Share the road: safe cycling, driving

Posted: Wednesday, May 07, 2003

Spring in Juneau is a marvelous time. There is no finer setting in which to live, work and relax. As the weather warms, more and more pedestrians and cyclists are enjoying the wonderful setting. One of my motorist friends mentioned that springtime is a time to be alert because so many pedestrians and cyclists require motorists to share the road. My friend also reminded me that cyclists can increase safety by following the basic rules of the road.

Cycling is a wonderful form of recreation and transportation, but many people are unaware that when riding on a roadway the rules for cyclists are very similar to rules for automobiles. Cyclists should be riding on the right, with the flow of traffic. This is different for pedestrians, who should be walking facing traffic in areas without sidewalks. This practice makes sense for bicycles on roads. Most cyclists are moving at speeds between 10 and 25 mph, much faster than the speed of a pedestrian. Riding on the wrong side of the road is one of the three leading causes of accidents for bicycles as neither the motorist nor cyclist approaching each other has enough reaction time.

Cyclists need to follow traffic laws just like any other vehicle on the road. The most common accident spot for bicyclists is entering a roadway. Cyclists need to follow stop signs, stoplights, and traffic direction. A cyclist running a red light is as dangerous - at least for the cyclist - as a motorist. When making a left turn, cyclists need to cross the traffic lane and make a left turn from the left side of a lane, much like a car. Most experienced cyclists follow these laws, but there is a need for all cyclists to be as safe as possible.

Cyclists, according to law, should remain as far to the right as "practical." This is often misunderstood by motorists who do not realize the hazards of riding too close to the edge of the road for cyclists. The shoulder of the road often is a collecting ground for gravel, glass, and other hazards which are insignificant to a motorized-vehicle tire, but represent a major hazard to a narrow bicycle tire. When roads are not well-swept, including the shoulder, or when broken bottles and glass occupy a shoulder, the safest place for the cyclists is in the traffic. This is particularly true out Glacier Highway where the lack of shoulders and deteriorating pavement make riding close to the edge of the highway particularly dangerous. Cyclists generally try riding as far to the right or on the shoulder whenever possible because it is safer, but they also depend on motorists to respect their right to share the road when needed. All people in Juneau can help keep the shoulders of our roads clean and safe for all users.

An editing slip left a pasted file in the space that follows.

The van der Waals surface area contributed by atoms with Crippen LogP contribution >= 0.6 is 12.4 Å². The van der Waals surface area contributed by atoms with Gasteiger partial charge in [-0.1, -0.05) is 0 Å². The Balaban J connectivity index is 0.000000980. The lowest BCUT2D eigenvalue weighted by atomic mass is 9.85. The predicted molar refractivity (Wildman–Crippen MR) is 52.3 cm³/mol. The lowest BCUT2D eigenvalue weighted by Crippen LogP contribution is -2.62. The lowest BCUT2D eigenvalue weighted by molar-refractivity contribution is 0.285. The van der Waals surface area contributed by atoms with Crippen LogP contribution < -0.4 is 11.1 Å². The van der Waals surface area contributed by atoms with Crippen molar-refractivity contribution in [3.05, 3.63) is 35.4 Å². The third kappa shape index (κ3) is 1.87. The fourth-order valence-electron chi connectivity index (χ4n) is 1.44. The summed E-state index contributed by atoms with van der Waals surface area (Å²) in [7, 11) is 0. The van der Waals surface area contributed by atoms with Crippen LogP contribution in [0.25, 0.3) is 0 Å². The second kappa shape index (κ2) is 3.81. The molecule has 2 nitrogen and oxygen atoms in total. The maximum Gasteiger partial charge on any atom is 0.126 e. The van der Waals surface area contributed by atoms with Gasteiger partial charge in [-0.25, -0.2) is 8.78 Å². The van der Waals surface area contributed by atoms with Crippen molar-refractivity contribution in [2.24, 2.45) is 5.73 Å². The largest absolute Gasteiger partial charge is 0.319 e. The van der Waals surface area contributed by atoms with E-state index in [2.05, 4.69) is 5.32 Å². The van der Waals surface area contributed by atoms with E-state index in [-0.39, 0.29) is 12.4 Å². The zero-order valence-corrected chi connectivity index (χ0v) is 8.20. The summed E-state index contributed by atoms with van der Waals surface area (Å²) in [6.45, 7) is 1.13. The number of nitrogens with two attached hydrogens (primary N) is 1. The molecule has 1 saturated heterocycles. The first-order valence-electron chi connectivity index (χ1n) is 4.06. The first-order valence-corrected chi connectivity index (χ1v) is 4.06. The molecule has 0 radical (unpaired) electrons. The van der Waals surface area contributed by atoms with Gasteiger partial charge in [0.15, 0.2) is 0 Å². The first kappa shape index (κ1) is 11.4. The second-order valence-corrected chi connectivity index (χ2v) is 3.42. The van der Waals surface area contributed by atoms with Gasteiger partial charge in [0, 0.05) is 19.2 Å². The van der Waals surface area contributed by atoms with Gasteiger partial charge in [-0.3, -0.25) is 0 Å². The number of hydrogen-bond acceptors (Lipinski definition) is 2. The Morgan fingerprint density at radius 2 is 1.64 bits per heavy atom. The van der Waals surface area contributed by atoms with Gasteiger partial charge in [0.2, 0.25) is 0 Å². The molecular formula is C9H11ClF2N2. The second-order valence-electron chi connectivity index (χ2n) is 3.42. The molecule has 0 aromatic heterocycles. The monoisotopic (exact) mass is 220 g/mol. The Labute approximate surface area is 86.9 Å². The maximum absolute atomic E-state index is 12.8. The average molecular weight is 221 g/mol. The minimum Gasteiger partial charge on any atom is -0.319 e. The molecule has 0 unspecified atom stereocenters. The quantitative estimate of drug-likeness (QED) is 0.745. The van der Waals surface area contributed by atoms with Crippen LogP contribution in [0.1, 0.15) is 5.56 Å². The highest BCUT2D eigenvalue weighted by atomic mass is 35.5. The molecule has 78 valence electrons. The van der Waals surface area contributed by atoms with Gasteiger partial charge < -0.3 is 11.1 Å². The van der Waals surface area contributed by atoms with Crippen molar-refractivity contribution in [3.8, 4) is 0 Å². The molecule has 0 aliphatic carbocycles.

Cyclists can also increase safety by wearing bright, visible clothing while riding. There is a reason for those loud, brightly colored jerseys beyond sponsor advertising. Cyclists have a responsibility to wear reflective clothing and to ride with lights on during the dusk and dawn hours when lighting is particularly dangerous. Finally, while a helmet will not make cyclists follow the rules of the road, it will protect them from the unexpected. Accidents do happen. Every year there are examples of riders who are saved from serious injury by wearing a helmet.

Automobile drivers have a responsibility as well. If a cyclist is riding on the right side of the road, there is almost always room for a car traveling at reasonable speed to go around safely. Giving cyclists room is common courtesy and avoids unexpected accidents. Motorists need to treat cyclists in the road as vehicles, sometimes moving faster than slow-moving cars through certain areas. Fast moving cyclists can pass through an intersection more quickly than expected and cars need to yield right of way to a bicycle just as they would any other vehicle. This is particularly important when a car passes a cyclist riding on the shoulder. Before turning right, motorists must make sure they are not cutting in front of the fast-moving cyclist.

Cars rarely hit cyclists from behind, and most often such accidents are the result of unexpected actions: Either a cyclist is startled by an unnecessary honking horn or the cyclist swerves to avoid glass, debris or broken pavement. In my 16 years of cycling in Alaska, and 8 years in Juneau, my experience has been that the vast majority of motorists are very polite. However, the most dangerous motorist practice is honking a horn directly behind a cyclist. Such unexpected noise can lead to startled cyclists swerving, actually increasing the danger of car/cyclist accident. Most cyclists can hear vehicles approaching and are aware of traffic. Cyclists do not desire to take over the road, only to safely share the road.

As summer approaches, outdoor exercise allows us many pleasant opportunities for recreation. Cycling safely, driving safely, we can all share our wonderful city together.

Dave Ringle and Kevin Henderson are active in Juneau Freewheelers, the local bicycling club.

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